Intergenerational relations may change by 2023. If the virus continues to primarily maim and kill older people, Robert McGuire argues that these connections between olds and kids will become tense, as young people sacrifice their experiences to protect their elders:
Along these lines we may also see a greater spatial and social isolation of the elderly. Nursing homes, assisted living facilities, memory centers, etc. may become more like fortresses than residences, redesigned to protect their more vulnerable inhabitants. Seniors living on their own might take steps to ward off the infected: installing Amazon Doors, using a porch or deck as a kind of airlock, setting up fences or walls. Families living with elders may take similar steps to keep them safe. Overall, senior citizens could become less visible, less connected with the world.
We should also expect some psychological changes if COVID drags on for three years. For one, I’m not sure if decreased face-to-face contact will confirm Americans in our individualism through isolation or, conversely, stoke our longing for norms, belonging, and conformity.
For another, we might experience three pandemic years as a kind of retreat and call for individual reexamination:
In terms of religion, perhaps we should expect greater participation in established religions. We should also expect the expansion or appearance of new religious movements. There is historical precedent for both of these in prior pandemics. Non-affiliated seekers can touch on many of these, motivated by the pandemic’s horrors. Allied developments may also occur, like the interesting intersection of Q-anon with some evangelicals.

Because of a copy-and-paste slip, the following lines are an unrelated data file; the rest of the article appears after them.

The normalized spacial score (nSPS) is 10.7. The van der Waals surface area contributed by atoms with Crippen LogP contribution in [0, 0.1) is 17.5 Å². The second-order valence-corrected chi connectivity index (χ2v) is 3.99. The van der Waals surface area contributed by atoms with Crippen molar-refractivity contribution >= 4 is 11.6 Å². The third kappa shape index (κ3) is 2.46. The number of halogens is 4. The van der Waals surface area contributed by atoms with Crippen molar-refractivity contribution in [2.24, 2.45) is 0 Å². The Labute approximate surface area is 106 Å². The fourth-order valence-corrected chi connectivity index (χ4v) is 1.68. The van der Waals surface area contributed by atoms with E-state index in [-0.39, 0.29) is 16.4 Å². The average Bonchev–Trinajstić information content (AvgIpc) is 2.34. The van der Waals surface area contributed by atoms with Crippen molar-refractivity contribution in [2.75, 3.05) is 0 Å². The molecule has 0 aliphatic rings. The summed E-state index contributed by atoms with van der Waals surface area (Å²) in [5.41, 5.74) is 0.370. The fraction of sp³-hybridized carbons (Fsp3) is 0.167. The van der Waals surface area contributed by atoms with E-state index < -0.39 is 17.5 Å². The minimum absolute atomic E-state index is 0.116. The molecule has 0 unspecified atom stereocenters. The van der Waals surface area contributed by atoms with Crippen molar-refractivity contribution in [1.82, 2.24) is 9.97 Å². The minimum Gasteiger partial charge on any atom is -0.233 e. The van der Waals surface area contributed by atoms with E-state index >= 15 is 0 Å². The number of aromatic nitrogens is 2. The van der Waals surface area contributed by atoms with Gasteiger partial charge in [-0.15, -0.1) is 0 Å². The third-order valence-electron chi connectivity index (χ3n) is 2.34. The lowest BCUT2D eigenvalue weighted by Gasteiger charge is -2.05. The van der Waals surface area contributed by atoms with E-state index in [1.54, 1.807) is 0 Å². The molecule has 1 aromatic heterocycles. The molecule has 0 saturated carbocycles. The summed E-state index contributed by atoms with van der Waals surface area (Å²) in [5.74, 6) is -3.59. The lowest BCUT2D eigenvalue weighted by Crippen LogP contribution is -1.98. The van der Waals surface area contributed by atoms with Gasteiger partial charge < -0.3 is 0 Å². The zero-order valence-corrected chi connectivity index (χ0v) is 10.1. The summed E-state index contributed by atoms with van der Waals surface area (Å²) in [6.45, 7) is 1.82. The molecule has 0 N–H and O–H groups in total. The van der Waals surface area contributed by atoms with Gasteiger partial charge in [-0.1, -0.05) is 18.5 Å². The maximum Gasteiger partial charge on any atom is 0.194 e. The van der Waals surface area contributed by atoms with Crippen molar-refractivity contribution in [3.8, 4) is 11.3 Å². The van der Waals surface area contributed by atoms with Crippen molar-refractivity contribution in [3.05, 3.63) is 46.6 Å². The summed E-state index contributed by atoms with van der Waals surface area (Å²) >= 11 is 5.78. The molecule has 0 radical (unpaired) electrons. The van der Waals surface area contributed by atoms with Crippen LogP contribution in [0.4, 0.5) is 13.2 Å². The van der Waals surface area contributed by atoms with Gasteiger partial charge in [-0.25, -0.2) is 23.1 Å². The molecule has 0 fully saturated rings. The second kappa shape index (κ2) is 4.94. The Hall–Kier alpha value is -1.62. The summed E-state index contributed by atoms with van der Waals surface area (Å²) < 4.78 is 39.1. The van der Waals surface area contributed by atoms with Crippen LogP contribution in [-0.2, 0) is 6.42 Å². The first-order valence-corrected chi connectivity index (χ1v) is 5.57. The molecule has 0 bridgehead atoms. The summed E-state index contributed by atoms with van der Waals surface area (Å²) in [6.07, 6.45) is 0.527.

America has only lived with the virus for six months. In three years there’s plenty of room for religious creativity and transformations.
Economics — after three years of virus some results must be clear. Some business and sectors will grow, and others will receded. Towards the end of 2021 we’ve seen digital, remote, delivery firms triumph, and that could well extend to 2023: Zoom, Doordash, Netflix, Google, Microsoft, Apple, etc. Similarly, and for equally obvious reasons, the full spectrum of health care as an industry will surely expand: pharmaceuticals, nursing, psychotherapy, hospitals, clinics, health insurance, electronic medical records, etc. Other sectors are hit badly or collapse by 2023: air travel, tourism, in-person services that PPE hobbles. The combined effect is the accelerated digitization of the economy.
In labor markets three years of pandemic should mean a strengthening of remote work practices and expectations. Jobs that can’t be done remotely will be more uncertain, dangerous, and precarious. At the same time, individual and family income and wealth inequality rise according to every forecast I’ve seen. I fear a steady economic recession, combined with the continuous stress of pandemic measures, injuries, and deaths, will drive more diseases and deaths of despair.
As COVID devours or retreats from individual nations, transnational supply chains will be reconfigured. Will this mean onshoring jobs, or more automation, or both? Companies will shape those supply chains with a pandemic eye.
It seems plausible that 2023 will be the third year of an overall slowdown in global economic production and growth.
In the political realm… this is tricky to forecast, given America’s domestic chaos, but we can look to some trends, starting with calls for reform or more drastic change. Debates over health care insurance (Obamacare, Medicare for All, whatever status quo the GOP turns to) have given way to calls for a new public health architecture in the United States and elsewhere. As Laurie Garrett has argued, too many nations have let public health slide. This global pandemic has revealed the costs of that kind of policy.
If economic inequality rises, as we noted above, that’s more fuel for left-wing populism as well as the right-wing form. We could then see the possible organization and/or mobilization of badly paid, badly treated “essential workers.”